St. Nicholas Archbishop of Myra the Wonderworker
Commemorated 6 December
Various traditions recount signs of Nicholas’ future glory as ‘wonderworker’ (Gr. thaumatourgos), apparent already in his earliest childhood. His later life revealed that Nicholas had from a young age been absorbed in the study of the Church’s sacred scriptures.
Such activity soon came to the attention of the local bishop, Nicholas’ uncle (his father’s brother), also called Nicholas. Seeing his nephew’s fervour for the Christian life, this elder Bishop Nicholas of Patara tonsured him reader, and later ordained him priest. At Fr Nicholas’ ordination, the elder Bishop Nicholas remarked:
‘I see, brethren, a new sun rising above the earth and manifesting in himself a gracious consolation for the afflicted. Blessed is the flock that will be worthy to have him as its pastor, because this one will shepherd well the souls of those who have gone astray, will nourish them on the pasturage of piety, and will be a merciful helper in misfortune and tribulation.’
Consecration to the episcopate
The elder Archbishop of Myra, a certain John, died. There was some discussion as to who should succeed him as the chief bishop of the region, the local synod of bishops desirous that the new archbishop should not be an individual chosen by men for the office, but one revealed by God. One of their eldest number beheld a vision of the illumined Christ, who indicated that the old bishop should go into the church, for the one who was first to enter it that night ”who would be called Nicholas” was he who should become the new archbishop.
The elder bishop went to the church to await Nicholas’ arrival, in obedience to the vision. When Fr Nicholas arrived, the bishop stopped him.
‘What is your name, child?’ he asked.God’s chosen one replied, ‘My name is Nicholas, Master, and I am your servant.’The bishop took St Nicholas immediately to the other bishops and exclaimed, ‘Brethren, receive your shepherd whom the Holy Spirit himself anointed and to whom he entrusted the care of your souls. He was not appointed by an assembly of men but by God himself. Now we have the one that we desired, and have found and accepted the one we sought. Under his rule and instruction we will not lack the hope that we will stand before God in the day of his appearing and revelation.’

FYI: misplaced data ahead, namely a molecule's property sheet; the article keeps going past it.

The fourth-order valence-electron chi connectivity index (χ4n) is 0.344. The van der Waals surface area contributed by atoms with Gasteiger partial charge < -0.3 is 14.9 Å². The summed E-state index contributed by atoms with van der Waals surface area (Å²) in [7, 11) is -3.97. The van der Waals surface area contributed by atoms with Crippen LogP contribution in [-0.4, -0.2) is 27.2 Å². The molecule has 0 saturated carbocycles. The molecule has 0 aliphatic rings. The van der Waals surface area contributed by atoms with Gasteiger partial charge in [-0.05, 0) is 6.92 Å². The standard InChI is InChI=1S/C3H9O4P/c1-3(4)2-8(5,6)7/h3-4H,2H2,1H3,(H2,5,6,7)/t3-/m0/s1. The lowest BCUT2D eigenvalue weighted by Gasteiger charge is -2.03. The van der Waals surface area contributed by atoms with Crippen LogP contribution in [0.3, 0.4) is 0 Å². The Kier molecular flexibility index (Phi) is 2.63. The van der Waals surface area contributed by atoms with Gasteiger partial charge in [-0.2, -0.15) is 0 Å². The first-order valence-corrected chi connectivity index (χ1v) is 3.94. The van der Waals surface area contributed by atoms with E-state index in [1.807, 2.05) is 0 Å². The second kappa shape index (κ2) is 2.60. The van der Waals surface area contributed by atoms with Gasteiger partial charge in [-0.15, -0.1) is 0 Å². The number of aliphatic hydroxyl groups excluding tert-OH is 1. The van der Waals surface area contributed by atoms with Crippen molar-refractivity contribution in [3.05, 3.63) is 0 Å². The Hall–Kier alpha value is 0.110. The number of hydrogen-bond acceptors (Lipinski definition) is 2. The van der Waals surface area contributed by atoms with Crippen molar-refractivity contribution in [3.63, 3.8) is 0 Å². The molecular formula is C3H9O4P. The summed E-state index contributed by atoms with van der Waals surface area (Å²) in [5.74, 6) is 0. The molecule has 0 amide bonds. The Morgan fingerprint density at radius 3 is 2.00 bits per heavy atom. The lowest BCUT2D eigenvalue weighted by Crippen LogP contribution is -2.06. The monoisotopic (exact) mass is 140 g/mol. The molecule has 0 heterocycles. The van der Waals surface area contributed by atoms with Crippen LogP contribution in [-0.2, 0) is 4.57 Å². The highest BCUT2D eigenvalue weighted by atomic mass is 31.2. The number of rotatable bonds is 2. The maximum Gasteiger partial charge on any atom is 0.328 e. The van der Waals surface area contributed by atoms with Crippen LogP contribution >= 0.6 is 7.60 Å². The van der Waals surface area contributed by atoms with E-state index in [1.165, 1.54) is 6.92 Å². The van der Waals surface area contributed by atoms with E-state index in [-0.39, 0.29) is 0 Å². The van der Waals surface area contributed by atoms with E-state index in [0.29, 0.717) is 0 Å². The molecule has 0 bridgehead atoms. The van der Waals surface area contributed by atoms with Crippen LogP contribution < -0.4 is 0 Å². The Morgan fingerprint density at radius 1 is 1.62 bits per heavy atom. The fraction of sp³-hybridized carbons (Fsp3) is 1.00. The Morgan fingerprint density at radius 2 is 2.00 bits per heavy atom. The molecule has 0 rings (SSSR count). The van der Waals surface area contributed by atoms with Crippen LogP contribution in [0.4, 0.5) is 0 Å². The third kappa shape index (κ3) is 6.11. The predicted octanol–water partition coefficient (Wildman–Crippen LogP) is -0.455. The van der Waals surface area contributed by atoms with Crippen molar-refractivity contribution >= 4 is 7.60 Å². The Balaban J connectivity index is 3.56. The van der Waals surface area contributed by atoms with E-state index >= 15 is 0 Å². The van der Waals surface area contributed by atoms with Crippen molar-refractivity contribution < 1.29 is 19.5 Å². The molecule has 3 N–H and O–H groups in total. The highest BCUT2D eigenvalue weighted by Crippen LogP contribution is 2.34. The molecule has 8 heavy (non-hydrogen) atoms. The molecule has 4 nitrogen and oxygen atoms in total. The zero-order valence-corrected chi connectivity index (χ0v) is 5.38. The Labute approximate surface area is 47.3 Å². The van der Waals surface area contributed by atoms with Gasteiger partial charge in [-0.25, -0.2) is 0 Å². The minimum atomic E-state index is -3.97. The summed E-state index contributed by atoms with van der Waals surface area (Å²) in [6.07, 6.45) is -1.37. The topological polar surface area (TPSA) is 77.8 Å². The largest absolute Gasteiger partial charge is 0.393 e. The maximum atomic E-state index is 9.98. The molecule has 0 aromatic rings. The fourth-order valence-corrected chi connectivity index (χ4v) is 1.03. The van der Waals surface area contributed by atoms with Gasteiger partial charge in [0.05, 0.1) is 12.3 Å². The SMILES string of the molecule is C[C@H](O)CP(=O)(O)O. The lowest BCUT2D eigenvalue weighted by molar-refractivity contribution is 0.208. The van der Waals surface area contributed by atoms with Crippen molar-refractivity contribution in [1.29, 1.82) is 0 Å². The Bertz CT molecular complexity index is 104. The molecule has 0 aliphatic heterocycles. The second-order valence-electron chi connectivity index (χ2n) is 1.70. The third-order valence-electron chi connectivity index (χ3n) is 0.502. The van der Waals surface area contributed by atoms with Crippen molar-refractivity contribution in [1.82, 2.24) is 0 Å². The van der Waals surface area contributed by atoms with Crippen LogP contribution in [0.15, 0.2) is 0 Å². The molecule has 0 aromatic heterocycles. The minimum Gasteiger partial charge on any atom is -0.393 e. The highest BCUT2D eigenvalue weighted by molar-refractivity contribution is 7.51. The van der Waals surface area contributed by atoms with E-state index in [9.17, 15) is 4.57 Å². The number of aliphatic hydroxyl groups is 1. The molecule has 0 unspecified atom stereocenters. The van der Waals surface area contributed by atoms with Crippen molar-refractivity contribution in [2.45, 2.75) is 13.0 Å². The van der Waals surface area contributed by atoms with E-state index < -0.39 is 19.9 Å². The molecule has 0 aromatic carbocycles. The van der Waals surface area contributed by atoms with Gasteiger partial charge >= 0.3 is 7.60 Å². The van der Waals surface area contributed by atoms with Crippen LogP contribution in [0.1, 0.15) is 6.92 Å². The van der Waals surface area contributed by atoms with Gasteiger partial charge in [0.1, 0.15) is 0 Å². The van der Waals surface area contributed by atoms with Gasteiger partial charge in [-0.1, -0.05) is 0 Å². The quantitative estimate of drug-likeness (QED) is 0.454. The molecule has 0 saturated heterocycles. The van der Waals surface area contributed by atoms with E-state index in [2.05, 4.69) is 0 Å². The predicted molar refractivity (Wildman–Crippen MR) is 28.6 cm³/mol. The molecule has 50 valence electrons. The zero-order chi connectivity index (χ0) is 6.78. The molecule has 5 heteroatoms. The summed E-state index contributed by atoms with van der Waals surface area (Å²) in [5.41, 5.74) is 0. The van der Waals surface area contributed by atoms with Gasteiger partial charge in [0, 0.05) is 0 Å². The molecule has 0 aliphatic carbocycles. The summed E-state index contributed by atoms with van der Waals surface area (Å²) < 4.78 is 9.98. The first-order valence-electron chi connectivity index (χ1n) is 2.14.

The First Ecumenical Council, Nicaea 325
In the year 325, a great council of bishops, the largest in the history of the Church, was held in the city of Nicaea under the patronage of Emperor Constantine.St Nicholas was a participant at this council, and is particularly remembered for his zeal against Arius. Having openly combatted him with words, Bishop Nicholas, in a fit of fervour (some accounts indicate he was displeased with Arius’ monopolisation of the meeting with his ‘constant arguing’), went so far as to strike Arius on the face. Shocked by this behaviour, especially given that the canons forbid clergy from striking any one at all, yet uncertain of how to react to such actions by a hierarch they knew and respected, the fathers of the council determined to deprive Nicholas of his episcopal emblems (traditionally his omophorion and the Gospel book), and placed him under guard. However, a short time later, several of the assembled fathers reported having a common vision: the Lord and His Mother returning to Nicholas his episcopal items, instructing that he was not to be punished, for he had acted ‘not out of passion, but extreme love and piety’.
In the year 330, however, he arrived at the end of his terrestrial life. Before his dormition, however, his biographer indicated that he raised his eyes to the sky and saw the holy angels who came to receive his soul, with a firm faith said:
«Lord, in You have I hoped».
A few moments before he passed, he was heared to whisper:«Into Your hands Lord, do I commend my spirit.» and left on the earth the memory of a man of firm faith and infinite love.”